Green Finance and the Role of Government (Global Capital)
Date: 13 Oct 2017
Green finance has grown exponentially in recent years and — fortunately for the planet — shows no sign of stopping. In 2016, global issuance of green bonds reached $84bn, more than doubling 2015’s total, with many countries issuing them for the first time. In the first nine months of 2017, global green bond issuance rose 54% year-over-year. In China, at least 50 green investment funds were recently launched, and new green financial products have popped up like mushrooms. Government policy is developing apace, with China, the EU, Italy, Singapore, Hong Kong, India, Indonesia and many more developing green finance-related policy guidelines.
This rapid growth results in part from the increased attention of G20 leaders. During its G20 presidency in 2016, China launched the G20 Green Finance Study Group (GFSG), co-chaired by the People’s Bank of China and the Bank of England, with United Nations Environment as its secretariat. The GFSG developed seven options for scaling-up the global green finance market that were included in the G20 Hangzhou Communiqué in September 2016. This year, during the German G20 presidency, GFSG proposals on encouraging environmental risk analysis by financial institutions and improving the availability of environmental data for financial analysis were included in the G20 Hamburg Action Plan. These policy signals from G20 leaders have inspired many countries and their financial institutions to be more actively engaged in green finance and to devote more resources to capacity building.
A broad consensus has emerged in recent years that if nations want to mobilise the tens of trillions of dollars needed to finance environmentally sustainable development, then the financial system must proactively “go green”. The key question now is how to do it faster and more effectively. Historically, many countries adopted a laissez-faire approach, believing market forces alone would develop green finance. Indeed, some good practices, such as the Equator Principles, the Principles for Responsible Investment, and the Green Bond Principles, gradually emerged after multiple rounds of negotiation among private sector players and industry associations. However, more than a decade after the Equator Principles were agreed, only three countries have developed definitions and statistics on green loans. Worse yet, fewer than 1% of the global bonds are labelled “green” bonds, and only a few global institutional investments are classified as “green” or “low carbon”. The world cannot wait another few decades for the financial system to green itself, particularly in light of the massive environmental challenges we now face.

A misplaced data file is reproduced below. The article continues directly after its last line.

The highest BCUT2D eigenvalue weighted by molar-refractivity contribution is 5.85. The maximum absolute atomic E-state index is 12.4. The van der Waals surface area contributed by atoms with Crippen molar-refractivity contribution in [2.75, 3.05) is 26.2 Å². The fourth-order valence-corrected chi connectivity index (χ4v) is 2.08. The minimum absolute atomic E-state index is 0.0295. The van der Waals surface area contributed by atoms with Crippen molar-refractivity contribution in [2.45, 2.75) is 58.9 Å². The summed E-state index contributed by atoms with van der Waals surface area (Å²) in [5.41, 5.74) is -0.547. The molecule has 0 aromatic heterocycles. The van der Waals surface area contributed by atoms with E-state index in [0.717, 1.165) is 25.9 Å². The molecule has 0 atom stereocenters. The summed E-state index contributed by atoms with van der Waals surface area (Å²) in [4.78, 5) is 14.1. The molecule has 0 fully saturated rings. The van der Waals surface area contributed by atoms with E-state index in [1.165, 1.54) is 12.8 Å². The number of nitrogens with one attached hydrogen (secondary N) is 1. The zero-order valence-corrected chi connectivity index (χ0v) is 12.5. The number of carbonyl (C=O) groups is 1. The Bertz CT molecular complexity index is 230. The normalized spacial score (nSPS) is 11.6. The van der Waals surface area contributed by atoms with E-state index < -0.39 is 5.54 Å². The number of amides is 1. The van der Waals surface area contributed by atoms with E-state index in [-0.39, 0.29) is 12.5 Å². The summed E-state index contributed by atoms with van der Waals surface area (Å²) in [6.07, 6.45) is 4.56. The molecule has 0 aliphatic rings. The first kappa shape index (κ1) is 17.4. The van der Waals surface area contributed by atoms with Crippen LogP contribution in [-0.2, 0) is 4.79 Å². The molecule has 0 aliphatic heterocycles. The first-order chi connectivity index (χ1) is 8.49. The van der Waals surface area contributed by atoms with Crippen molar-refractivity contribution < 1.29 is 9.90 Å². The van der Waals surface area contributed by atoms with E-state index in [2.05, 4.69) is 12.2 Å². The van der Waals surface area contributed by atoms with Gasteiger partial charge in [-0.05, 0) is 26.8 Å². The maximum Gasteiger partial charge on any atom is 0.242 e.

I believe governments, regulators and multilateral development banks (MDBs) need to play a more prominent role in encouraging green finance by helping the market allocate resources in a more sustainable way and by lifting private sector capacity to do so. This role can take many different forms and does not need to be very costly. For green projects that deliver ROEs slightly below market expectations or involve higher risks, incentives — such as guarantees, interest subsidies, and co-investment by public sector or MDB funds — could help mobilise private investment with limited public resources. I have come across several successful cases involving actors such as China, the US, the World Bank, the IFC and the ADB that prove this point. For markets that cannot identify green firms, green securities and green projects, government leadership in co-ordinating work on green definitions, information disclosure, and impact evaluation could significantly speed up the development of the green finance market. China’s relatively new green bond market, which accounted for 30% of global green bond issuance since 2016, provides an excellent example of government action that helped quickly create a sizeable green market. Moreover, the public sector should play a more active role in developing green finance capacity. Many key elements of this capacity, such as environmental risk analysis models and environmental data for assessing green investment opportunities, are largely public goods in nature. Some public sector-led work on developing and disseminating such methods and data could help avoid wasteful duplication of efforts by financial institutions investing in similar models and data.
I am glad to see that many policymakers and policy advisors, including in the EU, Asia, and Latin America, are beginning to appreciate the signalling and convening power of the government in developing green finance, and are exploring the role of government in catalysing private green investment.